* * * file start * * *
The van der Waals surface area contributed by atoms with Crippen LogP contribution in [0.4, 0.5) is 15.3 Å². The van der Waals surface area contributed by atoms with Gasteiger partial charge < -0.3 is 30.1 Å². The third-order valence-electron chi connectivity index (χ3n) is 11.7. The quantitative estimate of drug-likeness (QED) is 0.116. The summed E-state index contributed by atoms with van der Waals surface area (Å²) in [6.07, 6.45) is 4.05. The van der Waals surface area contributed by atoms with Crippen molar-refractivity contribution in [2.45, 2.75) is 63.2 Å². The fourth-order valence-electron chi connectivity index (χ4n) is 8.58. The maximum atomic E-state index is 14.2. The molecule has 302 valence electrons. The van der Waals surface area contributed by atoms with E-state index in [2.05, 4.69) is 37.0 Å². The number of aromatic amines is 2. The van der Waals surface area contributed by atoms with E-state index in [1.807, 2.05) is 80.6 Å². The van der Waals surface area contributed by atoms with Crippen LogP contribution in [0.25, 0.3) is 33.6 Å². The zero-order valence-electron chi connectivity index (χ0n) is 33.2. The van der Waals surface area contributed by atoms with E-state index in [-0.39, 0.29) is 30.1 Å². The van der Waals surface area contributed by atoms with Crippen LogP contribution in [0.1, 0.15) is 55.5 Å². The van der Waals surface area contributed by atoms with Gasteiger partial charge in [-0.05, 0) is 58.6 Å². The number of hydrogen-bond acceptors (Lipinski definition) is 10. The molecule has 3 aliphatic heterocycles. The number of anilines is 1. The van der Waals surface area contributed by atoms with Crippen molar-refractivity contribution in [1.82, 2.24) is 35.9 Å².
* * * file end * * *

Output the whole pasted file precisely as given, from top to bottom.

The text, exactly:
The van der Waals surface area contributed by atoms with Crippen LogP contribution in [0.4, 0.5) is 15.3 Å². The van der Waals surface area contributed by atoms with Gasteiger partial charge < -0.3 is 30.1 Å². The third-order valence-electron chi connectivity index (χ3n) is 11.7. The quantitative estimate of drug-likeness (QED) is 0.116. The summed E-state index contributed by atoms with van der Waals surface area (Å²) in [6.07, 6.45) is 4.05. The van der Waals surface area contributed by atoms with Crippen molar-refractivity contribution in [2.45, 2.75) is 63.2 Å². The fourth-order valence-electron chi connectivity index (χ4n) is 8.58. The maximum atomic E-state index is 14.2. The molecule has 302 valence electrons. The van der Waals surface area contributed by atoms with E-state index in [2.05, 4.69) is 37.0 Å². The number of aromatic amines is 2. The van der Waals surface area contributed by atoms with E-state index in [1.807, 2.05) is 80.6 Å². The van der Waals surface area contributed by atoms with Crippen LogP contribution in [0.25, 0.3) is 33.6 Å². The zero-order valence-electron chi connectivity index (χ0n) is 33.2. The van der Waals surface area contributed by atoms with E-state index in [-0.39, 0.29) is 30.1 Å². The van der Waals surface area contributed by atoms with Crippen LogP contribution in [0.1, 0.15) is 55.5 Å². The van der Waals surface area contributed by atoms with Gasteiger partial charge in [-0.05, 0) is 58.6 Å². The number of hydrogen-bond acceptors (Lipinski definition) is 10. The molecule has 3 aliphatic heterocycles. The number of anilines is 1. The van der Waals surface area contributed by atoms with Crippen molar-refractivity contribution in [1.82, 2.24) is 35.9 Å².